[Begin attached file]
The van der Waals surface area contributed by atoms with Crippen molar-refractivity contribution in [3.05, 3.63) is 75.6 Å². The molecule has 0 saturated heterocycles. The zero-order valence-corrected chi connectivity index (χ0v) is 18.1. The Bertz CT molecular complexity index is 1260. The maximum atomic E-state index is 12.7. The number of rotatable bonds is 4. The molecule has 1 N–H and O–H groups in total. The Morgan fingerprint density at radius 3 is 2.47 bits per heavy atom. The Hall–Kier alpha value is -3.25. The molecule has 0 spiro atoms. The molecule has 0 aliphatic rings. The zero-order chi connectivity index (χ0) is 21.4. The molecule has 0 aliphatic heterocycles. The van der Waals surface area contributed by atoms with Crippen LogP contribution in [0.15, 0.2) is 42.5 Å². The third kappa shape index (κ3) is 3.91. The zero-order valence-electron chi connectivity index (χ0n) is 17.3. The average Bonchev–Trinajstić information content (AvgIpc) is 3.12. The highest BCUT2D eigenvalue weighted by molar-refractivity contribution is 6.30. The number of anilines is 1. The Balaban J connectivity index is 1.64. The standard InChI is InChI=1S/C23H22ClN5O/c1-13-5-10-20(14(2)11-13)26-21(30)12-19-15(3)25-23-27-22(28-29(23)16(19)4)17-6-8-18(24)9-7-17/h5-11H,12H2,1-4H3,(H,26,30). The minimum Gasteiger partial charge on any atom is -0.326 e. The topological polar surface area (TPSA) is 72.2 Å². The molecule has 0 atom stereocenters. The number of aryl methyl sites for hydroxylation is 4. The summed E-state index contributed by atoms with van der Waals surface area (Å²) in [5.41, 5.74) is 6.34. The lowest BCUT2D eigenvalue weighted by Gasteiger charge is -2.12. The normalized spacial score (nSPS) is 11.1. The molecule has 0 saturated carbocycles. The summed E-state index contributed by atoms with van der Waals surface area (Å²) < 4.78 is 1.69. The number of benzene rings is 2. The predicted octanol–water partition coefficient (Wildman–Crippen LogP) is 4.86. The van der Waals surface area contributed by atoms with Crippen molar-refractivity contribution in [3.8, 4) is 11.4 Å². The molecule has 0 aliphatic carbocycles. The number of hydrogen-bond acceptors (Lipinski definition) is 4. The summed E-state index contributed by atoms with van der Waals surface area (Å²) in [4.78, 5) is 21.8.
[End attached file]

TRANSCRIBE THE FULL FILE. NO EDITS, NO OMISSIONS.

The van der Waals surface area contributed by atoms with Crippen molar-refractivity contribution in [3.05, 3.63) is 75.6 Å². The molecule has 0 saturated heterocycles. The zero-order valence-corrected chi connectivity index (χ0v) is 18.1. The Bertz CT molecular complexity index is 1260. The maximum atomic E-state index is 12.7. The number of rotatable bonds is 4. The molecule has 1 N–H and O–H groups in total. The Morgan fingerprint density at radius 3 is 2.47 bits per heavy atom. The Hall–Kier alpha value is -3.25. The molecule has 0 spiro atoms. The molecule has 0 aliphatic rings. The zero-order chi connectivity index (χ0) is 21.4. The molecule has 0 aliphatic heterocycles. The van der Waals surface area contributed by atoms with Crippen LogP contribution in [0.15, 0.2) is 42.5 Å². The third kappa shape index (κ3) is 3.91. The zero-order valence-electron chi connectivity index (χ0n) is 17.3. The average Bonchev–Trinajstić information content (AvgIpc) is 3.12. The highest BCUT2D eigenvalue weighted by molar-refractivity contribution is 6.30. The number of anilines is 1. The Balaban J connectivity index is 1.64. The standard InChI is InChI=1S/C23H22ClN5O/c1-13-5-10-20(14(2)11-13)26-21(30)12-19-15(3)25-23-27-22(28-29(23)16(19)4)17-6-8-18(24)9-7-17/h5-11H,12H2,1-4H3,(H,26,30). The minimum Gasteiger partial charge on any atom is -0.326 e. The topological polar surface area (TPSA) is 72.2 Å². The molecule has 0 atom stereocenters. The number of aryl methyl sites for hydroxylation is 4. The summed E-state index contributed by atoms with van der Waals surface area (Å²) in [5.41, 5.74) is 6.34. The lowest BCUT2D eigenvalue weighted by Gasteiger charge is -2.12. The normalized spacial score (nSPS) is 11.1. The molecule has 0 saturated carbocycles. The summed E-state index contributed by atoms with van der Waals surface area (Å²) < 4.78 is 1.69. The number of benzene rings is 2. The predicted octanol–water partition coefficient (Wildman–Crippen LogP) is 4.86. The van der Waals surface area contributed by atoms with Crippen molar-refractivity contribution in [3.8, 4) is 11.4 Å². The molecule has 0 aliphatic carbocycles. The number of hydrogen-bond acceptors (Lipinski definition) is 4. The summed E-state index contributed by atoms with van der Waals surface area (Å²) in [4.78, 5) is 21.8.